So bring it on naysayers, I'm loving being on board the #aldipansbandwagon with all my vintage loving and creatively minded stylish mates. Now, I'm off to scramble my eggs, you want some?

Wednesday, 12 July 2017

#VintageGirlGang - Silly Gilly

If you use Instagram and you're a vintage lover, you're bound to have stumbled across the next addition to our #VintageGirlGang. 

The drool worthy Silly Gilly has been on my Girl Gang radar for ages. Her photos are glamorous, soaked in 1970s style and double-tapable until your loose perm drops out. 

Ladies, please welcome Gilly:

Talk me through your vintage journey? When did you realise that the past suits you best?

Until I was about 16 I tried to follow the fashion of the time in a bid to be 'popular'. It failed. Even as far back as the age of 12 I felt connected to 'the past'; I discovered classic films thanks to my school dinner lady lending me her recorded VHS tapes (remember those?) of the afternoon film on BBC2. I became utterly obsessed with Audrey Hepburn, Ginger Rogers and Fred Astaire whilst my peers were more interested in Britney Spears. By the time I reached 17 there was a Sky Channel called Granada Plus and I became intrigued with 70's 'Coronation Street' and other British 70s shows such as 'The Professionals', 'The Cuckoo Waltz', 'Nearest and Dearest' and 'No, Honestly', to name but a few. Around the same time my mum opened a previously permanently closed wardrobe in her bedroom which was full of late 60's and 70's clothing and accessories and offered them to me. It was meant to be, and I have never looked back. 

The Cuckoo Waltz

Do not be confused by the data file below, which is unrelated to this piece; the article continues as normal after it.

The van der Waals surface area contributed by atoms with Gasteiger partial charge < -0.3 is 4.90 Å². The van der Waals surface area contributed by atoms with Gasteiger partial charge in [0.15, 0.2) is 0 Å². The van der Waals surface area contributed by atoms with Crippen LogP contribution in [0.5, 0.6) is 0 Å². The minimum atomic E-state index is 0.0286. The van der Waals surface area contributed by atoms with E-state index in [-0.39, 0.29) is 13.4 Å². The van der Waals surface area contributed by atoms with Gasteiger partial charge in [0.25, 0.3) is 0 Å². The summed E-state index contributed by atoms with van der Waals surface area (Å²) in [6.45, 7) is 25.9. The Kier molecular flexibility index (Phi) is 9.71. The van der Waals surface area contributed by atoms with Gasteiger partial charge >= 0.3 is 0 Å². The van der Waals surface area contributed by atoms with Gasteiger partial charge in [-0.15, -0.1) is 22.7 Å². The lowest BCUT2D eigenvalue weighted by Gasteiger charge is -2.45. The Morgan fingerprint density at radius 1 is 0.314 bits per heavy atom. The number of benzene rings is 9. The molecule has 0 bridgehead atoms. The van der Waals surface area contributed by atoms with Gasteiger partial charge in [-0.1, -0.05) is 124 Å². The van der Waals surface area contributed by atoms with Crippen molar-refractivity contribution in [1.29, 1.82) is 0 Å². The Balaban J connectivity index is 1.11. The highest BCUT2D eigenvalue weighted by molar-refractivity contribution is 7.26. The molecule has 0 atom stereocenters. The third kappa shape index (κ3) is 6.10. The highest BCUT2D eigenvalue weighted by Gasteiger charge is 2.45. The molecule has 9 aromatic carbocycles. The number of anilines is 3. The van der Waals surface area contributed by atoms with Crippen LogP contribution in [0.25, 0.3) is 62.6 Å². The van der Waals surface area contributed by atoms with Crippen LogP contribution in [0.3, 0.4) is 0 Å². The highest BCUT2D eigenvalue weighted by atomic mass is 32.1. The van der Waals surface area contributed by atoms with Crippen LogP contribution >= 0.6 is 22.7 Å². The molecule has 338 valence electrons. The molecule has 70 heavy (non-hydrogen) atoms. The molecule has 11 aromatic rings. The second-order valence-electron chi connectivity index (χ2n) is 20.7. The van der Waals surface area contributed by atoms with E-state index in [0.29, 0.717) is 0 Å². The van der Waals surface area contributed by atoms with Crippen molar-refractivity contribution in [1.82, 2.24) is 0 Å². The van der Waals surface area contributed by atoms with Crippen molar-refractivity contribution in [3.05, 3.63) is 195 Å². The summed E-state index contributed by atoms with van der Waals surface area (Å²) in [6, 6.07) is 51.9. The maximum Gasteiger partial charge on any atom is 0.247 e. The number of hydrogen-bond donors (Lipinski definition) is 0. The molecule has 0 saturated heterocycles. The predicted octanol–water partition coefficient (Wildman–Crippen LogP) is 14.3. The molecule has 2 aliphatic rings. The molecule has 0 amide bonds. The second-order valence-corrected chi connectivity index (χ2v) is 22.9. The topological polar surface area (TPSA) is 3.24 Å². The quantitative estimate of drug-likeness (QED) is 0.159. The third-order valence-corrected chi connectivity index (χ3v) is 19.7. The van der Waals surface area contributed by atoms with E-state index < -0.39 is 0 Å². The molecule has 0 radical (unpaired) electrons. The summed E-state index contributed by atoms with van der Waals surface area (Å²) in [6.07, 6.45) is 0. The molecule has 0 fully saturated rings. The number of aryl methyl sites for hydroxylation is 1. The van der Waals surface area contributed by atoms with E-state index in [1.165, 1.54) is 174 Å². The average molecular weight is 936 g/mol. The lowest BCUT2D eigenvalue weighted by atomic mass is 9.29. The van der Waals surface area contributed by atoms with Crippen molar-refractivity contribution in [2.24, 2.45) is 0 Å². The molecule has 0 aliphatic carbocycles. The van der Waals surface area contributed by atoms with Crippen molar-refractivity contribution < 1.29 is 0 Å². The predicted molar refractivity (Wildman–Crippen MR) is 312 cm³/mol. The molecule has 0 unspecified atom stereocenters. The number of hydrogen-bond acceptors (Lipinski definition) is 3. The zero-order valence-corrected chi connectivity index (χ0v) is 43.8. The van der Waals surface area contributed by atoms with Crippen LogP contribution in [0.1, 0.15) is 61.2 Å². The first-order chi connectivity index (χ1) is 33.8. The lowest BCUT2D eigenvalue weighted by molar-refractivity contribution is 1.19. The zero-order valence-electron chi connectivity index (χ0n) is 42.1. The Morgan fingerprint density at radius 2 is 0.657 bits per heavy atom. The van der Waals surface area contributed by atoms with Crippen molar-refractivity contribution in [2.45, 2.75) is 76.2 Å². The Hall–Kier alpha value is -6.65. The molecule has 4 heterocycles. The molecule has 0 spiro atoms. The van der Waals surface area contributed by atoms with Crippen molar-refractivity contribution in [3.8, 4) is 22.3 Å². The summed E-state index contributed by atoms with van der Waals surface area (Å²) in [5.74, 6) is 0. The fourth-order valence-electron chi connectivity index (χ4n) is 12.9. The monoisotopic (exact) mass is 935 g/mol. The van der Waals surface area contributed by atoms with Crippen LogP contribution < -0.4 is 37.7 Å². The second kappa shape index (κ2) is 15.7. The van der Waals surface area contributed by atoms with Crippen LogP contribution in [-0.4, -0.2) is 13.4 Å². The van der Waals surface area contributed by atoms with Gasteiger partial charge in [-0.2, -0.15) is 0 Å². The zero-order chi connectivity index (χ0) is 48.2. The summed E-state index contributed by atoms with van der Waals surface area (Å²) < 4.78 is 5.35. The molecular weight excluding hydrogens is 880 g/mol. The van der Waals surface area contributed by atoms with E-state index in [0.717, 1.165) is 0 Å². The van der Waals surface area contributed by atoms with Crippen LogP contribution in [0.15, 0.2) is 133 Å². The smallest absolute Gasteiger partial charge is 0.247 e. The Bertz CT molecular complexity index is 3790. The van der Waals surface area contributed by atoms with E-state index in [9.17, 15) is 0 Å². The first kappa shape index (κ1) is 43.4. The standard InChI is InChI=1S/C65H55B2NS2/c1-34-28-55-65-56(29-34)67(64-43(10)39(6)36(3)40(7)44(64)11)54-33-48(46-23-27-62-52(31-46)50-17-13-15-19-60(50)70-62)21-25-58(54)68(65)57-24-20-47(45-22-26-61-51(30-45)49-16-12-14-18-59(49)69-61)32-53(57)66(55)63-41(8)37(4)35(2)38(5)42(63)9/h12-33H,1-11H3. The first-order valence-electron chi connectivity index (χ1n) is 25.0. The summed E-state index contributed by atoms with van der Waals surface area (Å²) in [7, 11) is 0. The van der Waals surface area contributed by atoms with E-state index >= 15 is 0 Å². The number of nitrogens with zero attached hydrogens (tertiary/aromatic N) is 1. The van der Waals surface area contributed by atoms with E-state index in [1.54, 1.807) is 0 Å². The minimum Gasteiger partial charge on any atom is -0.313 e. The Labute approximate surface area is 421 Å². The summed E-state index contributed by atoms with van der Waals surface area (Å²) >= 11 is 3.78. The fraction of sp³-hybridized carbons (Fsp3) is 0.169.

What era suits you best and why? 

The 60's and 70's. In fact, someone asked me once what year I felt I was in, clothing-wise. I'm not a slave to any decade and I like to put my own slant on things, but I would probably say I veer from 1969 to 1971. I have tried wearing clothes from the 30's - 80's, but for my figure the 60's and 70's style just works and it holds the most interest for me print, shape and colour wise. I love how one day I can be a mod, the next a hippie, as they are styles I particularly covet. 

What's your favourite item of clothing/go to outfit? 

I have a 70's brown suede coat with a huge faux fur collar and cuffs. I adore it but I can't do it up anymore; I love it so much but try as I might, no possible replacement can match it. I think the coat is the most important part of an outfit...for a constantly frozen person like me it is the item of clothing people see you wearing the most, so a good coat is vital.

No matter what I'm wearing, I throw on this coat and I'm instant 70s chick.

What's your favourite vintage household item? 

I am slowly building my vintage household collection since being flooded on Boxing Day 2015. Much of it is reproduction but I do have one very treasured piece that was sent to me after the floods. It was a 60's orange vase in the hobnail style from Essentially Eagle Vintage's stall at Stockport's Vintage Village. My friend Lynn (A Vintage Habit) had seen how much I loved it and after our awful time bought it for me and sent it over to me to cheer me up. Every time I look at it I think how touched I was at such kindness, plus it looks blinking amazing!

We all love to look to the past for a bit of inspiration. Who's your vintage muse?
I take inspiration from lots of places, from my mum's style in the 60's and 70's (when old ladies used to shake their sticks at her for wearing short skirts!), from British 70's sitcoms, to vintage-loving friends who inspire me such as Vicky Brearley (go follow her blog, Vintage Vix!) However, it will come as no surprise to those who know me that my muse is Jefferson Airplane/Starship powerhouse vocalist Grace Slick. 

I became interested in her and her music about 5 years ago when it was suggested I resembled her in hairstyle (a fringe covers up a multitude of sins) and fashion. As soon as I watched a 60s performance of her singing 'Somebody to Love' wearing a dress she had made from a bed sheet,  I was utterly hooked. I love how she started off in her first band, 'The Great Society', wearing roll necks, mini skirts and gogo boots and then forged more of a hippie look with her kaftans before opting for 70's dagger collar shirts and flares in her latter career. In the 80's she dressed as wild as possible and didn't give a stuff what anyone thought. I love that. Nobody should feel tied down to a certain look; sadly there can be some snobbery with vintage purists. I wrote an article about Grace's Woodstock look for my husband's website, Clothes on Film.